Some of the original quotes published on my site had been around quite a bit longer than than my blog had existed.  One chunk of text was even from a book published in the 1960s and quoted on websites with a higher authority status than I would ever dream of achieving  on a small-time niche blog.

Banishing the Stolen Text Salad

The offending comment has now been removed and the page now passes the Copyscape test.  Was the factor of plagiarized content from multiple sources & domains enough to knock me out of the running?  I think so – a new shady site has been flying up the ranks the whole time I was falling – but I can’t be completely sure until there’s some kind of recovery in the ranks.  What does seem obvious is that a comment without any links in it can still hurt your post’s search engine status.

I’ll try to point a few bookmark links to the updated page, and hopefully this delivers some good results in a hurry.


  1. This is interesting concept. I have lost visual PR on my site and all the pages as result and went from PR5 to 4 and current 3. I still rank well for getting traffic but overall PR just not returning to its old state.

    Been trying to figure out why – now have another idea to check

  2. Well, Mixx & Digg as well as some others have gone to nofollow, so I think its just getting tougher in general for bloggers to hold on to PR. I also had a site up at PR5 but these days anything past 3 seems like a stretch. Anyway, its that search traffic that really matters, so I try to not worry about the actual PR number so much.

    But yeah, if you have certain URLs that just suddenly vanish, I would recommend investigating any fishy comments – even if they don’t include a link!

  3. Wow that was some kind of new plagiarism. Good thing you found out. I didn’t think a comment could do that to your blog (fall off the ranking) as if you are the copy cat.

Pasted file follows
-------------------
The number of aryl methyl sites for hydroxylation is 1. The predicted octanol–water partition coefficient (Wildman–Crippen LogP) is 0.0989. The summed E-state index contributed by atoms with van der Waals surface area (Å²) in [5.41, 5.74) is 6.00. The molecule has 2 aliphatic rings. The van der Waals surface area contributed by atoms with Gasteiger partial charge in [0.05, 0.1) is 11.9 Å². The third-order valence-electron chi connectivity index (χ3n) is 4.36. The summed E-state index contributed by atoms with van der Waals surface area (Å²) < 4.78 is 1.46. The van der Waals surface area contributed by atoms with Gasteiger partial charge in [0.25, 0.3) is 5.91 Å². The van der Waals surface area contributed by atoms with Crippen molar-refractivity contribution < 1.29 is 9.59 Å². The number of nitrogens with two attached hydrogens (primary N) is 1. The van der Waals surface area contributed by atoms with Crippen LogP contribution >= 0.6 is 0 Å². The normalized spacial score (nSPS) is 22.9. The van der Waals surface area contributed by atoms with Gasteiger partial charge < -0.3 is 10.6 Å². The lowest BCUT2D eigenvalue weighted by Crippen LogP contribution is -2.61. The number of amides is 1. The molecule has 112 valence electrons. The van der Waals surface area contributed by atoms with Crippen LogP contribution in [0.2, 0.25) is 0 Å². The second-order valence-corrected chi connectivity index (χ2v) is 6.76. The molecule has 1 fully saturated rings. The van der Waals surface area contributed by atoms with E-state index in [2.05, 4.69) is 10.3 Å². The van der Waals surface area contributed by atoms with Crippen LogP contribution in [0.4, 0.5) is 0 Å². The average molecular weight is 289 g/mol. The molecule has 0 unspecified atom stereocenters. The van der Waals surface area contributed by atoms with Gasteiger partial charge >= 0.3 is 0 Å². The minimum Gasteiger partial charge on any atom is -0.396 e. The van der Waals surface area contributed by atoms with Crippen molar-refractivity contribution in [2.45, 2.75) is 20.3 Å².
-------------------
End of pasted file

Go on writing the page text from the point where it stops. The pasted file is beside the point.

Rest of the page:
4. hi John,
    I read this post a while ago, and then read a different blog recently that reminded me of your post.
    The conclusion of that blog post made sense. Generally, google ignores duplicate content unless it thinks it is spam, and then it punishes it. I wonder if this mix of multiple copied sentences looked like one of those blasted scraper programs that steals bits from all over and then stitches them together. That is, it looked like scraper spam to google.
    Anyway, do you still think this comment is what tanked you, and that it was because of the comment (that is, google did punish you for the content of your page rather than just ignoring it).
    And finally, do you think this was done on purpose?
    ~ Steve, the trade show sensei

  5. It seems to have fixed the issue, but I can’t be sure if it was intended as an attack. Some of the passages came from a college essay site’s samples and it was on an education-finance blog that gets a lot of confused requests from people with poor language skills. I describe a lot of scholarships, grants and financial aid opportunities but some people who don’t read English well seem to think the comment section is an application form! So, it wouldn’t surprise me in the least if someone had paid into an essay writing service that was nothing more than a collection of famous lines, and they thought I was going to send ’em a check for it.

    Remember, malice is often indistinguishable from stupidity!